Simi Peak (the highest peak in Simi Valley) is accessible from this trail system via China Flats in the Chesebro trail system. Ahmundson Ranch connects to this trail system, again via the Chesebro trail system. Bridlepath, a private trail system also connects to the main fire road. The west end of Simi Valley is also home to the 150-acre Tierra Rejada Park, which offers hiking trails to nearby Moorpark, CA.

Santa Susana Field Laboratory
The 2,848 acres (1,153 ha) Santa Susana Field Laboratory located in the Simi Hills, was used for the development of pioneering nuclear reactors and rocket engines beginning in 1948. The site was operated by Atomics International and Rocketdyne (originally both divisions of the North American Aviation company). The Rocketdyne division developed a variety of liquid rocket engines. Rocket engine tests were frequently heard in Simi Valley.

The Atomics International division of North American Aviation designed, built and operated the Sodium Reactor Experiment, the first United States nuclear reactor to supply electricity to a public power system. The Boiling Water Reactors (BORAX) experiments were five reactors built between 1953 and 1964 by Argonne National Laboratory. They proved that the boiling water concept was a feasible design for an electricity-producing nuclear reactor.

The Santa Susana Field Laboratory includes sites identified as historic by the American Institute of Aeronautics and Astronautics and by the American Nuclear Society. The National Register of Historic Places listed Burro Flats Painted Cave is located within the Santa Susana Field Laboratory, on a portion of the site owned by the U.S. Government. The drawings within the cave have been termed “the best preserved Indian pictograph in Southern California.”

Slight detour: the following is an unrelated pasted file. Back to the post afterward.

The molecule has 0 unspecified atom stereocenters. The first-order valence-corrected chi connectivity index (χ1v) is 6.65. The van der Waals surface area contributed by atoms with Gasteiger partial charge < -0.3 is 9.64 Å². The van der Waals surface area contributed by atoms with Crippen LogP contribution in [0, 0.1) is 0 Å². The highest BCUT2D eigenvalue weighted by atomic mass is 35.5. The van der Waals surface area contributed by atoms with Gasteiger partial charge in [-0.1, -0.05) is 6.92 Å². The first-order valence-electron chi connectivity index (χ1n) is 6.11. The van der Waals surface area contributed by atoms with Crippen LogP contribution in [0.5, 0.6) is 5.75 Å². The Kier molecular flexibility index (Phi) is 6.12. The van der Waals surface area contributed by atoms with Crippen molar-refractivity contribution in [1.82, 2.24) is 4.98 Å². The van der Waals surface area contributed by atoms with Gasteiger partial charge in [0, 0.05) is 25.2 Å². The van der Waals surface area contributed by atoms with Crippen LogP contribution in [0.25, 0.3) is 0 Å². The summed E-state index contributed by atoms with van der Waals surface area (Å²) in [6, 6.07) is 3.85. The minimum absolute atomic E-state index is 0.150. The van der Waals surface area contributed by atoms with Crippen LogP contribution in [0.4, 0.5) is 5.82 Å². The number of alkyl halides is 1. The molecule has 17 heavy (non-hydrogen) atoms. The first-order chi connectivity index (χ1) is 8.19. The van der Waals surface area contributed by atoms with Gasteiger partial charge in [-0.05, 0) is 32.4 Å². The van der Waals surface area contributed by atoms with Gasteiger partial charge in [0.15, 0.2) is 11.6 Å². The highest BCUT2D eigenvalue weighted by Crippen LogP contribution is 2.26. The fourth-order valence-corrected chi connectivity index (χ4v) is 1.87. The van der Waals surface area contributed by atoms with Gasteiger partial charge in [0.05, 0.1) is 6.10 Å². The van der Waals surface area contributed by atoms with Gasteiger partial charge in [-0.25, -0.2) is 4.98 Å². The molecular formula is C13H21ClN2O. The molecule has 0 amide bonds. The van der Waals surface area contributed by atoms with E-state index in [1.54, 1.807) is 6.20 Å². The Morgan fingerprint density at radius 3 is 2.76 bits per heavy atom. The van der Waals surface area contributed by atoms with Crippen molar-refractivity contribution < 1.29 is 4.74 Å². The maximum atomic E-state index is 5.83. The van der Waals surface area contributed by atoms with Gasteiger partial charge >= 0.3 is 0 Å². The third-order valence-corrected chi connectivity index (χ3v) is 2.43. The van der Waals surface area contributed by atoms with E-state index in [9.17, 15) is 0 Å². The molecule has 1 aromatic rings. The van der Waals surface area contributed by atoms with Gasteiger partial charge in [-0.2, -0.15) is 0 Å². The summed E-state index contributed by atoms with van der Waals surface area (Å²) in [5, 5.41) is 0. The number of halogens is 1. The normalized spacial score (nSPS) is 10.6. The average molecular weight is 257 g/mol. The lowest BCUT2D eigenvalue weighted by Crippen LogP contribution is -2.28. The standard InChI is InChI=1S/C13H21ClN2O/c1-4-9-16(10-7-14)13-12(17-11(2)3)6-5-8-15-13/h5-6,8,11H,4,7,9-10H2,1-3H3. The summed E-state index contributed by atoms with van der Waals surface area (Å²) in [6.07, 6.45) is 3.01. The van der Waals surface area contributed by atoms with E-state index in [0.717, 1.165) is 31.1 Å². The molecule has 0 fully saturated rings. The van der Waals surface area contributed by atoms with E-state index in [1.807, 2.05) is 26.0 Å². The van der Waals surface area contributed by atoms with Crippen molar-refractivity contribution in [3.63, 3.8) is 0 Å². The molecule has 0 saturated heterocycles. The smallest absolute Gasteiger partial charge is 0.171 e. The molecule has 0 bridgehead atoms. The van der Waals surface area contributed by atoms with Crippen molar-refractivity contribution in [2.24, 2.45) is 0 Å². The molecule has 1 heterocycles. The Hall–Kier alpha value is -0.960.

Simi Valley enjoys dozens of carnivals, fairs, car shows, art shows, fundraising walks/runs, concerts, and other cultural events each year.

Round Up
Round-up Rockin’ Country Music Extravaganza takes place in Simi Valley and features top country performers, line dancing, and craft and food vendors. It’s a “Rockin” good time!

Gator Run
Lace up and hit the road for a good cause. For more than 10 years, Simi Valley athletes have gathered for the Gator Run 10K, 5K, and Kids 1 Mile. Proceeds benefit the Rotary Club of Simi Sunset.

Simi Valley Street Fair
More 370 vendors fill Simi Valley’s streets in May with food, crafts, games, and prizes. The Simi Valley Street Fair is free to the public and features live music.

4th of July in Simi Valley
The Simi Valley 4th of July Fireworks Extravaganza, presented by the Simi Valley Days Foundation, has been a local tradition for more than 45 years. Celebrate throughout the day at Rancho Santa Susana Community Park and cap-off the evening with an incredible fireworks show.

Simi Valley Days Parade & Carnival
A Simi Valley tradition for more than 86 years, join us for Simi Valley Days in September. This four-day celebration features a parade followed by a carnival at Simi Valley Town Center. With live music, rides, games, food, and beer and wine, Simi Valley Days is perfect for the whole family.

Simi Valley Dream Cuisine
Arrive hungry to this October food and wine festival, featuring gourmet selections from the best restaurants in the Simi Valley area. Enjoy local food, baked goods and desserts, and beer and wine. The real dreams will come true while dancing to the music of Ronny & The Classics, providing live beloved oldies and radio favorites from across four decades. In addition to popular sounds of the past there will be a present day silent auction to take part in.

Fall Harvest Festival
Visit Underwood Family Farms during October for a full month of fall celebration. Pick a pumpkin from the patch and enjoy ongoing events throughout the month, including live music, games and activities for kids, and vintage tractors. Humans aren’t the only ones getting in on the fun as the festival includes pig races and our animal show! However the food, including kettle corn, pumpkin pie, roasted corn on the cob and fish tacos, is best eaten only by people

Holiday Tree Lighting
Start the Christmas season and get into the holiday spirit at Simi Valley’s tree lighting, complete with a visit from Santa, amazing lights, and music.